It's possible to create a DEFLATE stream that decompresses to itself (essentially a quine). It's also possible to create a quine that has additional, changing data appended to it.

Kwert and DEFLATE

Kwert is designed to correspond closely to certain possible behaviors of an extended DEFLATE quine. If Kwert commands are converted to sections of DEFLATE data that all have the same length, then Kwert's copy operations can be straightforwardly converted to DEFLATE's. Having commands skip some number of following commands can be done by having each converted command end with the header of an uncompressed block, causing some amount of following data to be treated as literal data that just stays in place, rather than as compressed blocks that can perform copies. A converted program can be "run" by repeated inflating the data, corresponding to cycles of the Kwert program.


The relatively straightforward method outlined above of compiling Kwert to DEFLATE is limited by the bounded values present in the latter. If a distance or skip count is too long (taking into account the length of a compiled command), this method will fail. (DEFLATE's length values are also bounded, but larger ones can be simulated using multiple copy operations.)

Additionally, it's not entirely straightforward to make all compiled commands have the same length, so whether a program can be compiled might, in theory, be difficult to predict, and may depend on the specific set of commands used in the program. Because of this, if a method of constructing a Kwert program is to be described in a way that guarantees that the resulting program can be compiled to DEFLATE, it's necessary to show that the specific set of commands the program draws from can be compiled. (Technically it also works to show that a superset of the commands used in the program can be compiled when all used together, since any of those commands that are not already used in the program can be inserted at the beginning of the program and made to be always skipped.)

Example programs

Fibonacci words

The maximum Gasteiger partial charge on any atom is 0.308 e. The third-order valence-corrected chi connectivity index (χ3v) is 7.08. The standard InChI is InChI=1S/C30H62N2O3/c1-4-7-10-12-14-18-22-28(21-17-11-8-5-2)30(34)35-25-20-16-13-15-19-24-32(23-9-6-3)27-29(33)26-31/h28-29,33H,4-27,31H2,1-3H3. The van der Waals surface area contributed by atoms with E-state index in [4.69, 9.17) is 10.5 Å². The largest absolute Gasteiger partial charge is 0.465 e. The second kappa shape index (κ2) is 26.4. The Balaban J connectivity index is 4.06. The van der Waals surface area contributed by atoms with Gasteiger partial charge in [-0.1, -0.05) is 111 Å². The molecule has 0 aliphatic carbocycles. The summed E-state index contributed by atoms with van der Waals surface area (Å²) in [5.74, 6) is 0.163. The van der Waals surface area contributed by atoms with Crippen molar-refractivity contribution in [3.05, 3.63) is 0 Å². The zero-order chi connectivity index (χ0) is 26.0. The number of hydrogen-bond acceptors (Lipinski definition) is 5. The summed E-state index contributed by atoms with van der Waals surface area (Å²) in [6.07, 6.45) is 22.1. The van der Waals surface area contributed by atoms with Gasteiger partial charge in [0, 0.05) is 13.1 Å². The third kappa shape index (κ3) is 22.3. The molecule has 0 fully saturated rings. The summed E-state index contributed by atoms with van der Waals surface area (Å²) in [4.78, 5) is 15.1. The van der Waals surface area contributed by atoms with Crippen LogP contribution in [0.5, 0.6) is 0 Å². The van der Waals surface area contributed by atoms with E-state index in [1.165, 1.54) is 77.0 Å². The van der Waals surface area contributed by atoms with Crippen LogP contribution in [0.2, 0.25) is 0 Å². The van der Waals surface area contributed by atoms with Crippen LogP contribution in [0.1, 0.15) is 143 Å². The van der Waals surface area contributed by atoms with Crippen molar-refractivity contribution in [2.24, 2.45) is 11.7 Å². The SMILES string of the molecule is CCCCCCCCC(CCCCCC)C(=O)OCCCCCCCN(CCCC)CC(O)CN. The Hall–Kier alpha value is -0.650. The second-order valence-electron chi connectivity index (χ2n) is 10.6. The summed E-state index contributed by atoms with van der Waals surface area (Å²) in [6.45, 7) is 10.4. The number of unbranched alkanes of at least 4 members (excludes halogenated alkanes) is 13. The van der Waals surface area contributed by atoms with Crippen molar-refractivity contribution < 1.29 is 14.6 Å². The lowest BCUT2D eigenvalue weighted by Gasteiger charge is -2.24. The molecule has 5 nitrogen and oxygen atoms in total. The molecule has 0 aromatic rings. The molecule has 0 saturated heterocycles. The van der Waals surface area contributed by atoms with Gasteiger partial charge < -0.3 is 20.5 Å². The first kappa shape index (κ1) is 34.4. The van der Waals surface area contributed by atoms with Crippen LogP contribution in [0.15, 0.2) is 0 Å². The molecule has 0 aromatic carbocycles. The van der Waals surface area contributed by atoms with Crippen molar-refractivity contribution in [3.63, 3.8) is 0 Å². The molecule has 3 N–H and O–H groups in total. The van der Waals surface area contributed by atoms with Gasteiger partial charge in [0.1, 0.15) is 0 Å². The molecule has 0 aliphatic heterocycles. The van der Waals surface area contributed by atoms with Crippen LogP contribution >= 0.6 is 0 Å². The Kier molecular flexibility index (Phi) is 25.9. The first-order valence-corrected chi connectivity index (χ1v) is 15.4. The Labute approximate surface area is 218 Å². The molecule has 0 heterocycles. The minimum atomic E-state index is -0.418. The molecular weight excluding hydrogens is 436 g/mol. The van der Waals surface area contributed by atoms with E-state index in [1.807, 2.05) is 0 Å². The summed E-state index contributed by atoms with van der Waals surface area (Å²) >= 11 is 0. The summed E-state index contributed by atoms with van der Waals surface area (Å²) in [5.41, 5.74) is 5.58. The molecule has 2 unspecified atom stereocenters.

[1 1;2][1 1;2][1 2,2 3,1 1;2][1 2;2]
[1 2;2][1 2,2 3,1 1;2][1 2;2]

This program simulates a symbol-replacement system where, repeatedly, all instances of A are replaced with AB and all instances of B are replaced with A -- a process which generates Fibonacci words.

The final three commands of the program are the initial symbol, which here is the B symbol. The first command of a symbol determines whether the symbol behaves as A or B. The other two commands are always skipped, and are always equal to the A and B commands, in that order -- they exist to be copied by other commands

The B command just replaces itself with the A command, by copying it from the previous symbol's skipped commands. The A command constructs an entirely new A symbol by copying commands from the previous symbol's skipped commands, and then replaces itself with the B command by copying it from the symbol that was just constructed.

The first four commands in the program stay the same after being evaluated, and are there to act like a preceding symbol for the first simulated symbol in the program.

The Fibonacci number corresponding to a given program cycle can be calculated by taking the number of commands in the program, subtracting 4, and then dividing by 3; additionally, a similar calculation can be performed with the compiled version of the program (given here as base64-encoded raw DEFLATE data):


If the length in bytes is plugged into the formula (x - 358)/36, or the length in base64 characters is plugged into (x - 480)/48, then a Fibonacci number will be produced corresponding to the number of inflations that have been performed.

Thue-Morse sequence

` x [1 1;2]
` 0 [1 2,2 3,1 1;2]
` 1 [1 1,2 3,1 2;2]
`xx01 001

This program works similarly to the Fibonacci program, but is written using command IDs, and simulates a system where 0 is replaced with 01, and 1 is replaced with 10. The generated sequence can be read by looking at every third command, starting from the fifth in the program.

External resources